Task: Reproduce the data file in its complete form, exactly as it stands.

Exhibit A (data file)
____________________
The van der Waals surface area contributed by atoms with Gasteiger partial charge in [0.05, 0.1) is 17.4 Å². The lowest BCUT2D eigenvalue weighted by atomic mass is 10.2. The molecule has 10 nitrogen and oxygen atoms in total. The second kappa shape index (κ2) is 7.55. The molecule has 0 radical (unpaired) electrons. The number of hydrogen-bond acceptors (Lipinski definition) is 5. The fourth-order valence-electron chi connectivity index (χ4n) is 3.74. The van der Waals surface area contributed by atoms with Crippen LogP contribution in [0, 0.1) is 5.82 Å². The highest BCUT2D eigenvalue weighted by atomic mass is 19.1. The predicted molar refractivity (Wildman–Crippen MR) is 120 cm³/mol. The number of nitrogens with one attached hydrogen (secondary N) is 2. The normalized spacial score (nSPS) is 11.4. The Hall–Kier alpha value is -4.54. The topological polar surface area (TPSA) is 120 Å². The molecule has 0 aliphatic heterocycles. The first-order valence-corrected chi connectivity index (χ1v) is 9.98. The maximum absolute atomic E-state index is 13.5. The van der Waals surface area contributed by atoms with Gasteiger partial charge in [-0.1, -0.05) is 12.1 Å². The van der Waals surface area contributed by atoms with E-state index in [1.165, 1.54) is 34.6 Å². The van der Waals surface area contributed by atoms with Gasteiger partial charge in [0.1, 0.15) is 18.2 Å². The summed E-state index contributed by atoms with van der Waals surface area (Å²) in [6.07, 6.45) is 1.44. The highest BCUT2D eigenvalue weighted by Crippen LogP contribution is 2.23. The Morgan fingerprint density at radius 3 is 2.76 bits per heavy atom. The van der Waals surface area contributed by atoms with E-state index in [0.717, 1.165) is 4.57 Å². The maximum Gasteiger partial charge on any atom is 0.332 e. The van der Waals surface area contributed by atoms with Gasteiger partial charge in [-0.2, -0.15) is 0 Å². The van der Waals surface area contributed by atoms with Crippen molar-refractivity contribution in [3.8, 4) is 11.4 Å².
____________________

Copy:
The van der Waals surface area contributed by atoms with Gasteiger partial charge in [0.05, 0.1) is 17.4 Å². The lowest BCUT2D eigenvalue weighted by atomic mass is 10.2. The molecule has 10 nitrogen and oxygen atoms in total. The second kappa shape index (κ2) is 7.55. The molecule has 0 radical (unpaired) electrons. The number of hydrogen-bond acceptors (Lipinski definition) is 5. The fourth-order valence-electron chi connectivity index (χ4n) is 3.74. The van der Waals surface area contributed by atoms with Crippen LogP contribution in [0, 0.1) is 5.82 Å². The highest BCUT2D eigenvalue weighted by atomic mass is 19.1. The predicted molar refractivity (Wildman–Crippen MR) is 120 cm³/mol. The number of nitrogens with one attached hydrogen (secondary N) is 2. The normalized spacial score (nSPS) is 11.4. The Hall–Kier alpha value is -4.54. The topological polar surface area (TPSA) is 120 Å². The molecule has 0 aliphatic heterocycles. The first-order valence-corrected chi connectivity index (χ1v) is 9.98. The maximum absolute atomic E-state index is 13.5. The van der Waals surface area contributed by atoms with Gasteiger partial charge in [-0.1, -0.05) is 12.1 Å². The van der Waals surface area contributed by atoms with E-state index in [1.165, 1.54) is 34.6 Å². The van der Waals surface area contributed by atoms with Gasteiger partial charge in [0.1, 0.15) is 18.2 Å². The summed E-state index contributed by atoms with van der Waals surface area (Å²) in [6.07, 6.45) is 1.44. The highest BCUT2D eigenvalue weighted by Crippen LogP contribution is 2.23. The Morgan fingerprint density at radius 3 is 2.76 bits per heavy atom. The van der Waals surface area contributed by atoms with E-state index in [0.717, 1.165) is 4.57 Å². The maximum Gasteiger partial charge on any atom is 0.332 e. The van der Waals surface area contributed by atoms with Gasteiger partial charge in [-0.2, -0.15) is 0 Å². The van der Waals surface area contributed by atoms with Crippen molar-refractivity contribution in [3.8, 4) is 11.4 Å².